Plot Summary of Revolutionary Road Part I Chapters 1-2
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The novel Revolutionary Road by Richard Yates opens with a company of theatre performers who are pleased with their final rehearsal of the play, The Petrified Forest, after fearing they would never get their act together. It is opening night when the novel begins and the well-dressed, middle class audience is filtering in. The narrator of Revolutionary Road establishes the setting, letting us know, “The year was 1955 and place was a part of western Connecticut where three swollen villages had lately been merged by a wide and clamorous highway called Route Twelve” (4).
A woman named April Wheeler is the female star in the play and the audience remarks on how lovely she is and some know that she once attended one of the top drama schools in nearby New York City. “She was twenty-nine, a tall ash blonde with a patrician kind of beauty that no amount of amateur lighting could distort” (6) even if her hips were a bit wider than one might desire after bearing two children. The reader will come to find out that April Wheeler and her husband, Frank Wheeler, are the main characters in Revolutionary Road. The Wheeler marriage and all of its problems and dramas form the backbone of the plot of Revolutionary Road.
The play at the beginning of Revolutionary Road begins smoothly enough, but one thing after another goes wrong and before too long, it grows into a full-fledged disaster. Even the grace, beauty, and formal training of April Wheeler cannot save it from ruin. The audience is patient and polite, but it becomes clear that this has been a failed experiment in a grassroots community theatre project. The actors finish what they’ve started and the play humbly comes to a merciful end. After the show, many of the cast members are able to laugh away the failure, but April wishes to be left alone. She doesn’t want her husband Frank to even touch her and has no desire to follow through with the plans they made to join another couple, Shep and Milly Campbell, who are also involved with the play. She just wants to go home.
At the beginning of Chapter 2 we are given a description of Frank Wheeler as he makes his way back to comfort his wife backstage. The narrator of Revolutionary Road sums Frank up as being, “neat and solid, a few days less than thirty years old, with closely cut black hair and the kind of unemphatic good looks than an advertising photographer might use to portray the discerning consumer of well-made but inexpensive merchandise” (9). Even at this point in the plot and in this summary of Revolutionary Road we get the impression that Frank is a man who is always good with words—always knows what to say. But he trips over them with April, especially if she’s upset and moody, which this night she is. We get a quick character analysis of Frank Wheeler at this point in Revolutionary Road early on—he was in the Army, grew up middle class, and was a daydreamer as a youth. Frank is snapped out of his memories of his youth by his upset wife, whom he appeases by lying to Campbells to get out of drinks so he can take April home.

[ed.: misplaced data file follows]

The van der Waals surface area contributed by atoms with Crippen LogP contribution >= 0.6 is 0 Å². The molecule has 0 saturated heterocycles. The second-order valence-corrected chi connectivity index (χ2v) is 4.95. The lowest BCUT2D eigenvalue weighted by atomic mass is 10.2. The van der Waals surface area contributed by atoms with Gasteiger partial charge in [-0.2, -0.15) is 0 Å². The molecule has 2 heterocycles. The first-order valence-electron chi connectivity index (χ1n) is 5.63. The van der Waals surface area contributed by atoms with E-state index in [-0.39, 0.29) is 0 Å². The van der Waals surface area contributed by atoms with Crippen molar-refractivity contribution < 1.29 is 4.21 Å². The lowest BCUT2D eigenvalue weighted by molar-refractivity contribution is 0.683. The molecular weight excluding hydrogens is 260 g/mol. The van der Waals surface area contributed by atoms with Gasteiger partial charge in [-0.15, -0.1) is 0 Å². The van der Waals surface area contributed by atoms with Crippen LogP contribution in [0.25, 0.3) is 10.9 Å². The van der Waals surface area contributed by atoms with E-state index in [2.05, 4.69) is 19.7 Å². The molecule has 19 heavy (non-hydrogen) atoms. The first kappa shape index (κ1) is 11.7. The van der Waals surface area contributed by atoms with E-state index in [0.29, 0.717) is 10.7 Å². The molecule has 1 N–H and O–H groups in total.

Chapter Two also provides the reader a summary of how Frank and April met, what they were like when they did—always on the verge of a fight but in love and interested in talking about “deep” subjects. The narrator snaps back to the present and the tension about living the “standard” suburban life becomes a hot topic between the two and their argument spirals out of control. They are not on speaking terms, especially after April angrily gets out of the car off the side of the road before finally getting back in again. We are ushered into a tense marriage by the end of the second chapter. At this point in this plot summary of Revolutionary Road by Richard Yates, this contentious issue of suburban life and unhappiness in a marriage should be one of the most important themes in Revolutionary Road to make note of.